Jane Kinney, Campfire Queen

By Sarah White

This essay was written in response to a Guided Autobiography prompt, “What are you prepared to give up for a friend?”

Camping with my friend Jane at Wildcat Mountain, circa Spring 2000, with my dog Fred

Given the number of times I headed out camping with Jane into a forecast of rain, the immediate answer to “What are you prepared to give up for a friend?” would obviously be “comfort.” You could add “safety” to that, given the frightening windstorms we endured on more than one occasion.

Who leaves home to spend an hour or two getting drenched while holding the poles and tethers of the dining fly in place, then sleep in a tent with a river running through it? Me, that’s who.

Because Jane could make camping in the rain fun.

It was the fire she built in a sudden downpour that proved it. Fairly early in our camping career, we pulled into Wildcat Mountain State Park on a Friday evening and got our campsite set up, a ritual we both enjoyed mightily. This was before the rain fly, so our camp consisted of a bedroom wing featuring two dome tents, a “kitchen” at one end of the picnic table, and a “living room” of pop-up chairs around a fire ring. This particular campsite featured a mature maple tree, spreading its shade across us.  It was located at the high end of the campsite loop. (Looking at the map, I’d say it’s Campsite #1.)

We often brought ready-made food for Friday night’s meal; save the more complicated cooking for the leisurely Saturday afternoon. I’m not sure what we ate that evening at Wildcat Mountain. What I remember is that as we finished, we heard the sizzle of rain just starting to patter down on the maple’s leaves.

Jane got busy. She strategically grabbed and sorted specific pieces from our firewood stacked nearby while I spread tarps over the picnic table and woodpile. I wasn’t watching just what she did; I was busy making sure the tents and car were secured against the coming wet.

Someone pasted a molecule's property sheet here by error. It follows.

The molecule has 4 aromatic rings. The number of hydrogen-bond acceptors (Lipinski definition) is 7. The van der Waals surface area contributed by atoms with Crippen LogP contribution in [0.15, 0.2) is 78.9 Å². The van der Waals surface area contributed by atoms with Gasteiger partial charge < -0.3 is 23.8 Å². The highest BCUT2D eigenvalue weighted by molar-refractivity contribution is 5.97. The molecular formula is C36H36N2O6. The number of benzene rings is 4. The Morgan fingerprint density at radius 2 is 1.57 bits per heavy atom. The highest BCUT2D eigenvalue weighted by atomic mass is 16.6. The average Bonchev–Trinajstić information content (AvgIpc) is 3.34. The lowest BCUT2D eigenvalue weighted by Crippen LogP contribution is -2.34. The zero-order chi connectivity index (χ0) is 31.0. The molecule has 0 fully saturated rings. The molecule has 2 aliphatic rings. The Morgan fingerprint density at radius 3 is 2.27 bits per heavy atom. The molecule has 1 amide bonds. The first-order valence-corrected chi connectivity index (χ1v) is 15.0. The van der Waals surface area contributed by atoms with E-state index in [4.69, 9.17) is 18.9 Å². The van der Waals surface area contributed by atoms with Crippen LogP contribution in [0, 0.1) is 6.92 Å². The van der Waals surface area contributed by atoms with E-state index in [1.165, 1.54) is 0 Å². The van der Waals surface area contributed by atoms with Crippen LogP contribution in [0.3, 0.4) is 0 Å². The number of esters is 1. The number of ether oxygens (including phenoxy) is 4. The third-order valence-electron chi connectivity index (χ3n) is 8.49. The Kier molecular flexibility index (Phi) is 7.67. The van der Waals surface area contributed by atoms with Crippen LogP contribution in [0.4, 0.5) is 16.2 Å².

The sky darkened quickly, too early for a summer sunset. Heavy weather was coming. Just as the sky burst open, Jane got the first licks of a fire rising from her little pile of kindling. That’s when I noticed the miracle she had created.

She had found among the wood bundles purchased from the camp store some broad but thin planks about the size you would grill a salmon on. (These were probably included for splitting into kindling.) These she held aside while she placed some twists of newspaper, surrounded by twigs and sticks. It resembled an untidy little bird’s nest. Then she placed the thin wood slabs around the nest in an A-frame configuration. It only took one kitchen match to get the nest to light.

Now water bucketed from the sky like we were a dumpster fire and God was a fireman. Jane and I ran for our rain ponchos and umbrellas. Then we settled into our folding chairs around a very happy little blaze, content under its wooden roof. At times it grew big enough to catch a plank of the A-frame alight—then Jane would use a poker-stick to nudge it down into the flames and replace it with another sheltering plank.

We poured tumbler after tumbler of red wine, retold each other the stories of other camp-outs and other storms, laughing incredulously from time to time.

“We are hearty buggers!” Jane yelled to the sky.

“Hearty buggers!” I yelled too.

We slept well that night, to the accompaniment of the pitter-patter of rain dripping off the maple. A sky full of stars peeked out just beyond its branches. The storm had passed, and we had enjoyed it all.

What would I give up for my friend Jane? A lot, because what she enjoyed, I enjoyed too. Even if we had to be hearty buggers to find it.

Jane Kinney, Trempealeau State Park, early 2000s

© 2022 Sarah White


About first person productions

My blog "True Stories Well Told" is a place for people who read and write about real life. I’ve been leading life writing groups since 2004. I teach, coach memoir writers 1:1, and help people publish and share their life stories.
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